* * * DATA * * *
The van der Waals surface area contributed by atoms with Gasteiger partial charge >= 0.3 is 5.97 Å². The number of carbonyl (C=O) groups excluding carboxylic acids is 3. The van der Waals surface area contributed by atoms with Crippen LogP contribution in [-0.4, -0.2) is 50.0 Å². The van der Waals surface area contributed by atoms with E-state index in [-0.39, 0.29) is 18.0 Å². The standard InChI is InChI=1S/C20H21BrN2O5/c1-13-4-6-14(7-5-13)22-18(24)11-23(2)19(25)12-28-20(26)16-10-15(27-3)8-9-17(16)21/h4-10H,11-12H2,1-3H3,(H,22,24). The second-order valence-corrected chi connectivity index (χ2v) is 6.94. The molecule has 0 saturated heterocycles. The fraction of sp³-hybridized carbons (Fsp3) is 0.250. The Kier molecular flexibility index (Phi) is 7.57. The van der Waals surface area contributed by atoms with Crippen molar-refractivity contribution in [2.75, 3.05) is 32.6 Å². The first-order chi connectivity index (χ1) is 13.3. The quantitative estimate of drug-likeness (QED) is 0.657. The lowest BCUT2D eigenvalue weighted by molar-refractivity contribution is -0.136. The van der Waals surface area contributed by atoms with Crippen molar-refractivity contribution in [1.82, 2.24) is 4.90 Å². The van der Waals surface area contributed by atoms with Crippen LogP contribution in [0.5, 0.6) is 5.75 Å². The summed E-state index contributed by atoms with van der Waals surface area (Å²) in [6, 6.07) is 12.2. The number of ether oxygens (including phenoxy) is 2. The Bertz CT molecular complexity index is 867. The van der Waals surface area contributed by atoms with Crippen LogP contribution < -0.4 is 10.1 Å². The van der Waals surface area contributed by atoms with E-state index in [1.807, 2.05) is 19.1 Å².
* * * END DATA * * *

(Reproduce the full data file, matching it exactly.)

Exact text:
The van der Waals surface area contributed by atoms with Gasteiger partial charge >= 0.3 is 5.97 Å². The number of carbonyl (C=O) groups excluding carboxylic acids is 3. The van der Waals surface area contributed by atoms with Crippen LogP contribution in [-0.4, -0.2) is 50.0 Å². The van der Waals surface area contributed by atoms with E-state index in [-0.39, 0.29) is 18.0 Å². The standard InChI is InChI=1S/C20H21BrN2O5/c1-13-4-6-14(7-5-13)22-18(24)11-23(2)19(25)12-28-20(26)16-10-15(27-3)8-9-17(16)21/h4-10H,11-12H2,1-3H3,(H,22,24). The second-order valence-corrected chi connectivity index (χ2v) is 6.94. The molecule has 0 saturated heterocycles. The fraction of sp³-hybridized carbons (Fsp3) is 0.250. The Kier molecular flexibility index (Phi) is 7.57. The van der Waals surface area contributed by atoms with Crippen molar-refractivity contribution in [2.75, 3.05) is 32.6 Å². The first-order chi connectivity index (χ1) is 13.3. The quantitative estimate of drug-likeness (QED) is 0.657. The lowest BCUT2D eigenvalue weighted by molar-refractivity contribution is -0.136. The van der Waals surface area contributed by atoms with Crippen molar-refractivity contribution in [1.82, 2.24) is 4.90 Å². The van der Waals surface area contributed by atoms with Crippen LogP contribution in [0.5, 0.6) is 5.75 Å². The summed E-state index contributed by atoms with van der Waals surface area (Å²) in [6, 6.07) is 12.2. The number of ether oxygens (including phenoxy) is 2. The Bertz CT molecular complexity index is 867. The van der Waals surface area contributed by atoms with Crippen LogP contribution < -0.4 is 10.1 Å². The van der Waals surface area contributed by atoms with E-state index in [1.807, 2.05) is 19.1 Å².